Projects — T4D

 

 

T4D

ThEMaT IV Decisions
The T4D project explores the complex decisions mathematics teachers need to make to manage whole class discussions in problem-based lessons and investigates collaborative learning environments for teachers to develop capacity for such decisions. Funded by the James S. McDonnell Foundation, this project seeks to understand how mathematics teachers combine general knowledge for managing classroom discussions with specific knowledge of instructional situations in geometry and algebra that help teachers frame the problems they use to teach new ideas.

 

 

 

Special Thanks to our Project Sponsor

In a StoryCircles professional development workshop, teachers represented different ways a lesson could unfold—with each string color representing alternative lesson implementations.

The project consists of four studies. In the first, we collaborated with a group of partner teachers to design eight problem- and discussion-based lessons that they implemented with their Geometry and Algebra students. We are using records of those implementations to explore what mathematics conceptions students bring to these lessons and to create representations of those lessons that may be used by other teachers.

In the second study, we use records from those lessons to seed a series of StoryCircles. StoryCircles is a process of teacher collaboration in which colleagues learn from each other as they script, prototype, and argue about the teaching of a lesson (Herbst & Milewski, 2018). In the T4D project, StoryCircles focus on different ways of managing whole class discussions in problem-based lessons.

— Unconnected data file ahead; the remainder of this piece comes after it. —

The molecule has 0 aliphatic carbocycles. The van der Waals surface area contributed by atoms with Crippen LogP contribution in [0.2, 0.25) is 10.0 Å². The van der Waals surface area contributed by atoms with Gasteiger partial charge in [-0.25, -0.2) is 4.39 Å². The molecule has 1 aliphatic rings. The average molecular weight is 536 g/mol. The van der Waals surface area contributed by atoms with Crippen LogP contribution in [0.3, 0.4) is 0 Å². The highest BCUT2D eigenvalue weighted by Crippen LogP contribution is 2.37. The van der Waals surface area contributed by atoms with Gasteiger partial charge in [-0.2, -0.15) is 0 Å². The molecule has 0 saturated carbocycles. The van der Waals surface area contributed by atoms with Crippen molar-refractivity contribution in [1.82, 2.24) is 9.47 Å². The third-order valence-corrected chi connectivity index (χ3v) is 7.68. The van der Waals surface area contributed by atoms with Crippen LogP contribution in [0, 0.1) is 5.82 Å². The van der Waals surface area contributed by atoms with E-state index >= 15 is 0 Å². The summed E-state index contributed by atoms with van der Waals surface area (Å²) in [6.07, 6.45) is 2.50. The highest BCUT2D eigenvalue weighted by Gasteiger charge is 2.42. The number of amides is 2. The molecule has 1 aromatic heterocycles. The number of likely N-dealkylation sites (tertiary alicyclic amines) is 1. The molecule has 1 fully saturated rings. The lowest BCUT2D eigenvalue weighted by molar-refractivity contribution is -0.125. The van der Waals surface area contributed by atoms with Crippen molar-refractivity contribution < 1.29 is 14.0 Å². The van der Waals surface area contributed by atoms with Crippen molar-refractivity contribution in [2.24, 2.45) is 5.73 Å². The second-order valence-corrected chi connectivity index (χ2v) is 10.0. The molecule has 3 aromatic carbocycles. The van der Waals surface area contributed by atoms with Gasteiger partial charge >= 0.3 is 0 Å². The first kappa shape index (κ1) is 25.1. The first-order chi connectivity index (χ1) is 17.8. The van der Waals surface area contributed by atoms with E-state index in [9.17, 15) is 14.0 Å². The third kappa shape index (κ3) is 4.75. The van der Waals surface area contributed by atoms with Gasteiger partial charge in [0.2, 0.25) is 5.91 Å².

In the third study, we explore teachers’ decision making in problem-based lessons at scale. Through survey experiments that employ classroom scenarios in which practice is represented with cartoon characters, we explore whether and how the decisions to frame work on a problem in one or another way (e.g., as construction, as proof) affects the decisions teachers make in the context of classroom discussions.

Finally, in the fourth study, we will be using families of stories generated in the StoryCircles to create simulations for other teachers to explore the space of possible actions and decisions about how to manage classroom discussions based on possible student work on each problem. Through this work, we will explore the proposition that these simulations can accelerate learning by other teachers.

Get Involved with T4D

If you are a teacher and are interested in joining a story circle, getting free professional development, or gaining access to simulations and lesson materials, please contact us below and provide some information about yourself!

If you are a professional development provider interested in signing up a group of teachers for the simulations, the experiment, and/or StoryCircles, please contact us with the form below as well.

    Publications related to this project

    TitleAuthor(s)CitationDate
    Managing to collaborate with secondary mathematics teachers at a distance: Using storyboards as a virtual place for practice and consideration of realistic classroom contingenciesMilewski A, Herbst P, Stevens IMilewski, A., Herbst, P., and Stevens, I. (2020). Managing to collaborate with secondary mathematics teachers at a distance: Using storyboards as a virtual place for practice and consideration of realistic classroom contingencies. In Ferdig, R.E., Baumgartner, E., Hartshorne, R., Kaplan-Rakowski, R. & Mouza, C. (Eds). (2020). Teaching, Technology, and Teacher Education during the COVID-19 Pandemic: Stories from the Field. Association for the Advancement of Computing in Education (AACE)2020
    Using StoryCircles to inquire into the social and representational infrastructure of lesson-centered teacher collaborationHerbst P, Milewski AHerbst, P. and Milewski, A. (2020, February). Using StoryCircles to inquire into the social and representational infrastructure of lesson-centered teacher collaboration. In H. Borko & D. Potari (Eds.), Teachers of Mathematics Working and Learning in Collaborative Groups: Proceedings from ICMI Study 25 (pp. 629-636). Lisbon, Portugal: University of Lisbon.2020